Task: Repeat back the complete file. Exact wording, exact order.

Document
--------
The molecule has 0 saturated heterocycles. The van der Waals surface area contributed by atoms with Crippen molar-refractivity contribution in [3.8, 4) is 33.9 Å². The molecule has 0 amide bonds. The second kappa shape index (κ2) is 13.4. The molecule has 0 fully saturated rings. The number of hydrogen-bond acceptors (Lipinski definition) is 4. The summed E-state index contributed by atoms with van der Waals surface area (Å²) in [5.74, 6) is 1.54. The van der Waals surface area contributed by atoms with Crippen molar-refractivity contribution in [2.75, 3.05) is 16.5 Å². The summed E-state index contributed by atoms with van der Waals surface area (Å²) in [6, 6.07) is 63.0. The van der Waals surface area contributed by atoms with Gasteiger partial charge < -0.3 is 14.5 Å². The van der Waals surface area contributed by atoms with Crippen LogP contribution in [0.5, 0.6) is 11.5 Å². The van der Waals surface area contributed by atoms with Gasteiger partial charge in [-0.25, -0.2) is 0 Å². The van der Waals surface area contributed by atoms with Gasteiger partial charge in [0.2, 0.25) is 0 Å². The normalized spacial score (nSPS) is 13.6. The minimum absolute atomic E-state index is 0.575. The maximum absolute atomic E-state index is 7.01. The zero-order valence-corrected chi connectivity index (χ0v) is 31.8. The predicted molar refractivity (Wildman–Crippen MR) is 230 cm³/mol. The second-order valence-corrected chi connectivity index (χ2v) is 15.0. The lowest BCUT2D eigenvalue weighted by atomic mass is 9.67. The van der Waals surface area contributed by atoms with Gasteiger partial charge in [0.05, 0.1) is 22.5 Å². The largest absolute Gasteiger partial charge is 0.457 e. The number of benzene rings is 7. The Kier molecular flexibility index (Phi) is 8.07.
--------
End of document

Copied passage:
The molecule has 0 saturated heterocycles. The van der Waals surface area contributed by atoms with Crippen molar-refractivity contribution in [3.8, 4) is 33.9 Å². The molecule has 0 amide bonds. The second kappa shape index (κ2) is 13.4. The molecule has 0 fully saturated rings. The number of hydrogen-bond acceptors (Lipinski definition) is 4. The summed E-state index contributed by atoms with van der Waals surface area (Å²) in [5.74, 6) is 1.54. The van der Waals surface area contributed by atoms with Crippen molar-refractivity contribution in [2.75, 3.05) is 16.5 Å². The summed E-state index contributed by atoms with van der Waals surface area (Å²) in [6, 6.07) is 63.0. The van der Waals surface area contributed by atoms with Gasteiger partial charge < -0.3 is 14.5 Å². The van der Waals surface area contributed by atoms with Crippen LogP contribution in [0.5, 0.6) is 11.5 Å². The van der Waals surface area contributed by atoms with Gasteiger partial charge in [-0.25, -0.2) is 0 Å². The van der Waals surface area contributed by atoms with Gasteiger partial charge in [0.2, 0.25) is 0 Å². The normalized spacial score (nSPS) is 13.6. The minimum absolute atomic E-state index is 0.575. The maximum absolute atomic E-state index is 7.01. The zero-order valence-corrected chi connectivity index (χ0v) is 31.8. The predicted molar refractivity (Wildman–Crippen MR) is 230 cm³/mol. The second-order valence-corrected chi connectivity index (χ2v) is 15.0. The lowest BCUT2D eigenvalue weighted by atomic mass is 9.67. The van der Waals surface area contributed by atoms with Gasteiger partial charge in [0.05, 0.1) is 22.5 Å². The largest absolute Gasteiger partial charge is 0.457 e. The number of benzene rings is 7. The Kier molecular flexibility index (Phi) is 8.07.